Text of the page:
Why aren't labs designed with users in mind? Why aren't computers? These things are supposed to make our lives easier, yes? Well, sometimes they're so hard to use that they just make life far more difficult. So much of it has to do with thinking about computers as only scientific machines, not designed to aid people in their lives, but to have people figure them out and aid them. I wonder how much of it is related to this quote:
I had the opportunity as a very young person working my way through school to use IBM magnetic tape electric typewriters that were available mostly in the business world...I also used line editors on mainframes when I could get my hands on one, usually in business settings. (Burns, 53)
When I think about MAC vs PC, MACs are typically used in education, PCs in business (although this may be changing). MAC has so many innovative programs, but for PCs, you can get only the same types of programs over and over. I was looking for something like Notetaker for PC, but I couldn't find anything, at least not on a quick search. How many software companies still see writing as "number crunching" and "data processing", something to be done with concision, without much consideration of the processes of folks when they're actually writing?

Friday, July 02, 2004

blog edited collection

Super exciting! It's an edited collection online, and you can comment on it. Oh, and I know someone else published here from my university, not associated with Writing Studies, but ICR, where I will be taking a class next semester. Very exciting. I'll look at these articles in more detail and comment on them later.

Thursday, July 01, 2004

too fun to pass up

via culturecat

*Bold the ones you've seen

*Italicize the ones you've seen a bit of

*Add three movies to the bottom of the list

(not in the directions, but I'm going to bold & italicize all the films I own on this list)

01. Trainspotting
02. Shrek
03. M
04. Dogma
05. Strictly Ballroom
06. The Princess Bride
07. Love Actually
08. The Lord of the Rings: The Fellowship of the Rings
09. The Lord of the Rings: The Two Towers

10. The Lord of the Rings: The Return of the King
11. Reservoir Dogs

12. Desperado
13. Password Swordfish
14. Kill Bill Vol. 1
15. Donnie Darko
16. Spirited Away

17. Better Than Sex
18. Sleepy Hollow
19. Pirates of the Caribbean: The Curse of the Black Pearl

20. The Eye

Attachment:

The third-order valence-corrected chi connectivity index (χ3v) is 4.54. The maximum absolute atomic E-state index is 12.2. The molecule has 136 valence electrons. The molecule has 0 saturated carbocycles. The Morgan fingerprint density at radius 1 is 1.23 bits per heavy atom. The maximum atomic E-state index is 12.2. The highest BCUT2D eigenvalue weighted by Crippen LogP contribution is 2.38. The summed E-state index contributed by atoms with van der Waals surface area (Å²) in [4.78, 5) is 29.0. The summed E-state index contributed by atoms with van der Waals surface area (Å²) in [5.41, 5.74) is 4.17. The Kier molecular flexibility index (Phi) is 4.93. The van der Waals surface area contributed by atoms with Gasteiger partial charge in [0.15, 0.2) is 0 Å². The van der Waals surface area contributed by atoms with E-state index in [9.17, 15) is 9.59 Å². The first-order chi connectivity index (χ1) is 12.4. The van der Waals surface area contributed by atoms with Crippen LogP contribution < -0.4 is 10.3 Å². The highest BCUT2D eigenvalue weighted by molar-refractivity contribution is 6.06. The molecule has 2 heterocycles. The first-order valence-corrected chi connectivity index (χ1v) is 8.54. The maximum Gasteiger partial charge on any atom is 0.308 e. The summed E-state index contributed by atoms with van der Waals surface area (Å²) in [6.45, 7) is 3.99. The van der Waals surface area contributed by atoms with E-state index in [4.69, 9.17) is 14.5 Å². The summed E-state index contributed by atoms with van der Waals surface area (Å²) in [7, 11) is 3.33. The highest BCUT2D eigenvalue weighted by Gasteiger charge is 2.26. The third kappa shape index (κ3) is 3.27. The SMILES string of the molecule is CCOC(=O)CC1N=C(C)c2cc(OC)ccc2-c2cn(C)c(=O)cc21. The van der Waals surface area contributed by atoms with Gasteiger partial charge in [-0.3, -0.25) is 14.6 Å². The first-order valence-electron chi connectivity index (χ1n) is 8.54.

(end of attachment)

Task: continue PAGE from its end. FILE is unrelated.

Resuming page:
21. Requiem for a Dream
22. Dawn of the Dead (The Old One)
23. The Pillow Book
24. The Italian Job (the original version)
25. The Goonies
26. The Basketball Diaries

27. The Spice Girls Movie
28. Army of Darkness
29. The Color Purple
30. The Safety of Objects
31. Can't Hardly Wait
32. Mystic Pizza
33. Finding Nemo
34. Monsters Inc.
35. Circle of Friends
36. Mary Poppins
37. The Bourne Identity
38. Forrest Gump
39. A Clockwork Orange
40. Kindergarten Cop

41. On The Line
42. My Big Fat Greek Wedding
43. Final Destination
44. Sorority Boys
45. Urban Legend
46. Cheaper by the Dozen
47. Fierce Creatures
48. Dude, Where's My Car?
49. Ladyhawke
50. Ghostbusters
51. Indiana Jones and the Last Crusade
52. Back to the Future

53. An Affair To Remember
54. Somewhere In Time
55. North By Northwest
56. Moulin Rouge
57. Harry Potter and the Chamber of Secrets
58. The Wizard of Oz

59. Zoolander
60. A Walk to Remember
61. Chicago
62. Vanilla Sky

63. The Sweetest Thing
64. Don't Tell Mom the Babysitters Dead
65. The Nightmare Before Christmas
66. Chasing Amy
67. Edward Scissorhands

68. Adventures of Priscilla: Queen of the Desert
69. Muriel's Wedding
70. Croupier
71. Blade Runner
72. Cruel Intentions
73. Ocean's Eleven
74. Magnolia
75. Fight Club
76. The Beauty and The Beast

77. Much Ado About Nothing
78. Dirty Dancing
79. Gladiator
80. Ever After
81. Braveheart

82. What Lies Beneath
83. Regarding Henry
84. The Dark Crystal
85. Star Wars

86. The Birds
87. Beaches
88. Cujo
89. Maid In Manhattan
90. The Labyrinth

91. Thoroughly Modern Millie
92. His Girl Friday
93. Chocolat
94. Independence Day
95. Singing in the Rain
96. Big Fish

97. The Thomas Crown Affair
98. The Matrix
99. Stargate
100. A Hard Day's Night
101. About A Boy
102. Jurassic Park

103. Life of Brian
104. Dune
105. Help.
106. Grease
107. Newsies
108. Gone With The Wind

109. School of Rock
110. TOMMY
111. Yellow Submarine
112. From Hell
113. Benny & Joon
114. First Knight
115. Panic Room
116. UHF
117. Amelie
118. Three Amigos
119. Muppets From Space
120. Babe
121. An American In Paris
122. X-Men

123. Spy Game
124. 12 Monkeys
125. Citizen Kane
126. What's Eating Gilbert Grape?
127. Life as a House

128. The Broken Heart's Club: A Romantic Comedy
129. Life is Beautiful
130. All Over the Guy
131. Quills
132. Dances with wolves

133. Van Helsing
134. Hidalgo
135. Ned Kelly
136. Wilde
137. Blazing Saddles
138. A Walk on the Moon
139. Brotherhood of the Wolf
140. The last unicorn
141. Imitation of Life
142. Jaws
143. Starship Troopers
144. The Shawshank Redemption
145. Drunken Master
146. The Good the Bad and the Ugly
147. The Exorcist
148. Don't look now
149. Braindead
150. The City of Lost Children.
151. The Abyss
152. Annie Hall

153. Almost Famous
154. Secretary
155. High Fidelity

156. Paris Is Burning
157. Pitch Black
158. The Graduate
158. But I'm a Cheerleader
159. Better than Chocolate
160. Kissing Jessica Stein